The Budget: Too Good or True?

Science  13 Feb 1998:
Vol. 279, Issue 5353, pp. 963a
DOI: 10.1126/science.279.5353.963a

U.S.-based scientists remain astonished at the proposals to bolster most parts of the federal R&D portfolio to all-time highs. President Clinton's 1999 budget differs markedly from the administration's prior offerings of small increases for basic research that relied on Congress to up the ante. This year's budget includes a long-requested increase for basic research in the Department of Agriculture and would provide near-double-digit or larger percent increases for parts of the two major academic research funders, the National Science Foundation and the National Institutes of Health, while holding basic research stable within the Department of Defense. Only NASA's total budget will decrease, and its science could be further squeezed by the space station's anticipated overruns.

Many have worked long and earnestly to bring the economic, educational, and altruistic values of increased investments in basic research to the attention of supporters in the executive and congressional branches. Those efforts have been remarkably successful. A bipartisan group led by Senators Gramm (R-TX), Lieberman (D-CT), Domenici (R-NM), and Bingaman (D-NM) has proposed legislation to double funding for basic research by 2008. Plans were already well under way, with the support of Representative Porter (R-IL), to double the NIH's budget over the next 5 years. Congressman Ehlers's (R-MI) editorial (see Science, 16 January) calling for a reformulation of our national science policy was but the latest in a series of bipartisan voices who have spoken through this column and elsewhere to support deeper commitment to scientific research.

Given the president's proposals and this preexisting positive sentiment, the domestic scientific community seems prepared to breathe a collective sigh of relief. The proposed budget numbers seem almost too good to be true. Only an extreme skeptic would seriously doubt that happy days are almost here again. But then, scientists used to the evanescent thrills of a totally unexpected experimental result will be well acquainted with the adage that “if it's too good to be true, maybe it isn't (true).” Before we start spending all those grants to be financed from this new national commitment to research, it may be useful to take a closer look at some of the “little” steps left to be taken.

Now that the president has proposed his budget, the budget game moves to Congress, where three separate processes will be activated: budgeting, authorization, and appropriation. Each function goes through separate committees in the House of Representatives and Senate, whose oversight of the various research agencies is only superficially similar. These fragmented budgetary responsibilities have precluded comprehensive debate to derive a national R&D budget. However, for the first time in nearly 30 years, Congress will be working with an overall budget that projects a surplus. That should make it easier for the budget committees to provide generous spending guidelines for the appropriations committees to respond to the president's proposals.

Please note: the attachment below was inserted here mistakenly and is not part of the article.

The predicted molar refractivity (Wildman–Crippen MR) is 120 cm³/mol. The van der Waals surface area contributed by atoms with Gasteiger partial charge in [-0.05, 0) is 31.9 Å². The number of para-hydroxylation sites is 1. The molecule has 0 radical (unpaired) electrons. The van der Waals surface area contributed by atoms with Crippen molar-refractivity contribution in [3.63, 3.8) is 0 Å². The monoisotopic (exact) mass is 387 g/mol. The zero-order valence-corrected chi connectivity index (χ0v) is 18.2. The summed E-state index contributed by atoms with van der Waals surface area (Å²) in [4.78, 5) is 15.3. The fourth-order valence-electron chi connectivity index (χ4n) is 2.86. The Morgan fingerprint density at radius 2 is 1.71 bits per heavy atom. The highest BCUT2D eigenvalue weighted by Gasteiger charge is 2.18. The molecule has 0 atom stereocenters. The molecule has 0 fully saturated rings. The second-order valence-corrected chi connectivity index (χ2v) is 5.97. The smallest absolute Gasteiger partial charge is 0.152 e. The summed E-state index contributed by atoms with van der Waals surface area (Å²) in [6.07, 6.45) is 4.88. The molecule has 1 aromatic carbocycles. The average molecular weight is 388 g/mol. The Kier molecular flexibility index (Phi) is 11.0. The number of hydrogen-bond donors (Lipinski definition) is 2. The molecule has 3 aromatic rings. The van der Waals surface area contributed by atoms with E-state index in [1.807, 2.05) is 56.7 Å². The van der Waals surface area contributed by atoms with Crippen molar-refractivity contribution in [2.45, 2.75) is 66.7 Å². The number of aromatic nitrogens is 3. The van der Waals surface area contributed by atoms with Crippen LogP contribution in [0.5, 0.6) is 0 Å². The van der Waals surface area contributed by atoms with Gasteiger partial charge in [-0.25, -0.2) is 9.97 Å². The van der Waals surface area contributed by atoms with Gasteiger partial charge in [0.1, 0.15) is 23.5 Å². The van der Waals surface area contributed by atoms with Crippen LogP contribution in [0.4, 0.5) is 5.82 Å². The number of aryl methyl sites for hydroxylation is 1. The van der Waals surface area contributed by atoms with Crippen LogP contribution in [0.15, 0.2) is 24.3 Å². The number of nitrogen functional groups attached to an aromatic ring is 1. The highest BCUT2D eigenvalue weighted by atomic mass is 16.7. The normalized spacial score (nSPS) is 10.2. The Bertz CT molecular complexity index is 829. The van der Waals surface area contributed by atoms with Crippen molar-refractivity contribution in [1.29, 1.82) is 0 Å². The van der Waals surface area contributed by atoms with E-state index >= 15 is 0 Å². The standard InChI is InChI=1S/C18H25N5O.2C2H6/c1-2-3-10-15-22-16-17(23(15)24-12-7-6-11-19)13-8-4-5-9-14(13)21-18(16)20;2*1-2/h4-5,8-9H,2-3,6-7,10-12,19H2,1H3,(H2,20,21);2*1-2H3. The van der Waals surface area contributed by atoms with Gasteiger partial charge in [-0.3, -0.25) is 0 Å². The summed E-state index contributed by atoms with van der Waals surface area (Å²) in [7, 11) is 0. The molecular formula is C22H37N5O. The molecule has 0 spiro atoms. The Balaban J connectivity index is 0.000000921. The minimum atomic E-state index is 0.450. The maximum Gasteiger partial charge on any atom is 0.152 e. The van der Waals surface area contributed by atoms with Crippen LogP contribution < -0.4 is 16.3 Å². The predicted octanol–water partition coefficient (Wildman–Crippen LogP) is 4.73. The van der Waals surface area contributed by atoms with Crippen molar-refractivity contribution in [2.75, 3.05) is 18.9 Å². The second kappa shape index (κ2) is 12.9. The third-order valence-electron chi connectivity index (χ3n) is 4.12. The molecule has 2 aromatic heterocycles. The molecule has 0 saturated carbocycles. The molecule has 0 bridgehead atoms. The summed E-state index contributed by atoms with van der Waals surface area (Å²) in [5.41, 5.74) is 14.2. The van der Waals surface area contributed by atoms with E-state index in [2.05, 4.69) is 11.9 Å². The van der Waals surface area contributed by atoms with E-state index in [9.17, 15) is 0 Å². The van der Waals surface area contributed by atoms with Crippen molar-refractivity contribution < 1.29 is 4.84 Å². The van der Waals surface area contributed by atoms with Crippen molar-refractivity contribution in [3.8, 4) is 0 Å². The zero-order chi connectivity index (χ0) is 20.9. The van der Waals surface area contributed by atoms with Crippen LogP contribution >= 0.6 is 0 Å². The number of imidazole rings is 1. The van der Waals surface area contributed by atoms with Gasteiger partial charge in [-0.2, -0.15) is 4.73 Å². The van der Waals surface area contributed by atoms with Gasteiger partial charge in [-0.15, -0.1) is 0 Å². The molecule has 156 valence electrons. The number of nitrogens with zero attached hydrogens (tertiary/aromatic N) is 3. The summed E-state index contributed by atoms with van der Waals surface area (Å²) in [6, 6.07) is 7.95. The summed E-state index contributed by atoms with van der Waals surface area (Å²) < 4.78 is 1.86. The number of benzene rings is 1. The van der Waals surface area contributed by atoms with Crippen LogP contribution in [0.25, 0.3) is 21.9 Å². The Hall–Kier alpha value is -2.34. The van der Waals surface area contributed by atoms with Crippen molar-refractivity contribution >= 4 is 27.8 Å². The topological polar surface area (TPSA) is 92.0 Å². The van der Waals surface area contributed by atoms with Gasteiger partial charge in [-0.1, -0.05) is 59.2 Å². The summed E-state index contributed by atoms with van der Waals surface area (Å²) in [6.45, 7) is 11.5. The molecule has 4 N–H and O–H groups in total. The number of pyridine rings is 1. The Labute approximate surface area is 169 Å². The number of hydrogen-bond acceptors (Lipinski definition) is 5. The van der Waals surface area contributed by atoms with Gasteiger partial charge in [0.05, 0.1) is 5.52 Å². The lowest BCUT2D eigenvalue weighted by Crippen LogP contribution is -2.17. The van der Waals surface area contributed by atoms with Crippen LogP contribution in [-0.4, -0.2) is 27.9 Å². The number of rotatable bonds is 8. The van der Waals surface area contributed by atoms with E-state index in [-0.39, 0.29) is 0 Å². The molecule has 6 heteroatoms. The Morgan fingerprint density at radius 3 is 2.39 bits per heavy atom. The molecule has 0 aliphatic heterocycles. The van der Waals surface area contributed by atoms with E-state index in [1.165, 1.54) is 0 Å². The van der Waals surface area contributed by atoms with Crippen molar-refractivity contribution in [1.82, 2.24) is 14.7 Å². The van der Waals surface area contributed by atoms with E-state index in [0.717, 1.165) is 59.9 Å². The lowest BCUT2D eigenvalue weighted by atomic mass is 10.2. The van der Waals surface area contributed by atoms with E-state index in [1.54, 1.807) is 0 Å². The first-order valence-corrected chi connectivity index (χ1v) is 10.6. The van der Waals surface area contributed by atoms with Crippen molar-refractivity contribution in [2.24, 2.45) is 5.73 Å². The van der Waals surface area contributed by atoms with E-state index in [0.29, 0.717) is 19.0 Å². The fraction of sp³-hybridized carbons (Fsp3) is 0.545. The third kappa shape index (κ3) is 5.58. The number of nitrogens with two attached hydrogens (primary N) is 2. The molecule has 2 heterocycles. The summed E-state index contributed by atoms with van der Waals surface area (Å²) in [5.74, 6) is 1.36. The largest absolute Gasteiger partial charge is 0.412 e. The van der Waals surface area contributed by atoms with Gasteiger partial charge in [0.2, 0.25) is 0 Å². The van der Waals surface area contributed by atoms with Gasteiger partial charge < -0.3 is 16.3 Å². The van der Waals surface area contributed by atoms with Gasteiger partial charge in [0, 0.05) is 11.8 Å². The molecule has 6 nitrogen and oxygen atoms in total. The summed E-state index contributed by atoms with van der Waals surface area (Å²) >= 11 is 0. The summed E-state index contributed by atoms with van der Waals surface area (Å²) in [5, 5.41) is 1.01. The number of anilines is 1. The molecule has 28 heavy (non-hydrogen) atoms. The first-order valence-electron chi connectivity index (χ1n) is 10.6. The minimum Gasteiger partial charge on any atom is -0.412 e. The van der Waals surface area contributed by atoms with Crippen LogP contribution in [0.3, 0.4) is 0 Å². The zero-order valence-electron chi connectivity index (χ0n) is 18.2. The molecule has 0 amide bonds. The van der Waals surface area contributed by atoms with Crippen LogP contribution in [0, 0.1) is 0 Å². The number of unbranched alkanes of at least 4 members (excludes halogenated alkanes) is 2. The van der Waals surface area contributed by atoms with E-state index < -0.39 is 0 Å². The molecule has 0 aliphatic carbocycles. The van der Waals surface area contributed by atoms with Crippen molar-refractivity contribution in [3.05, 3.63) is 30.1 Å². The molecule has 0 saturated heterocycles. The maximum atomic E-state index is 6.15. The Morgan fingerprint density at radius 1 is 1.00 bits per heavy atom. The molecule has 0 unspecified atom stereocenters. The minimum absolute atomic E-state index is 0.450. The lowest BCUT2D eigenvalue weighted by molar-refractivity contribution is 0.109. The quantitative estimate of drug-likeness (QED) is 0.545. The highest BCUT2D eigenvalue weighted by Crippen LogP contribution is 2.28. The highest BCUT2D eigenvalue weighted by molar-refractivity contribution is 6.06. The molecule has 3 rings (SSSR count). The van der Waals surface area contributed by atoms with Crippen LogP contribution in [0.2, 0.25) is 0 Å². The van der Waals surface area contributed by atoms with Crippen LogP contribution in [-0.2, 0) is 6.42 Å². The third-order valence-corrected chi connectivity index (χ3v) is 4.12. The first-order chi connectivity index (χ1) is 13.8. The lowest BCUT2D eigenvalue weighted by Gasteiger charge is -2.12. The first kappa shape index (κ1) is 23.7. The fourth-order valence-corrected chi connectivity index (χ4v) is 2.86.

But will they? Surely, critical political battles lie ahead. Should the additional revenues instead be spent to shore up the Social Security fund, or should that whole system be re-thought? Should the predicted revenue surplus be rendered into tax cuts as the Repubican leadership has recommended, given that tax revenues will now exceed any prior peacetime budget? Only when these debates are engaged will the community learn which R&D programs the White House will really choose to defend, and which will be surrendered in favor of other politically popular claimants on the federal budget.

Will there really be extra money to spend on science? The not-so-fine print reveals that the proposed funds for enriching biomedical research are yoked to proceeds not yet in hand to be collected from the national tobacco industry settlement. That agreement is yet to be revised in a form that health officials have agreed to recommend to Congress, and congressional approval will be required. In fact, the settlement remains highly controversial and its prospects in Congress remain uncertain (see page 974). Perhaps the scientific community is not quite able to ignore again the dreaded “p” word—prioritization?

With our readers, we fervently hope that these next steps will go smoothly and that citizens of good mind and purpose will agree on the best next steps to be taken. We'll be watching closely. Meanwhile keep those cards and letters flowing and express yourselves.

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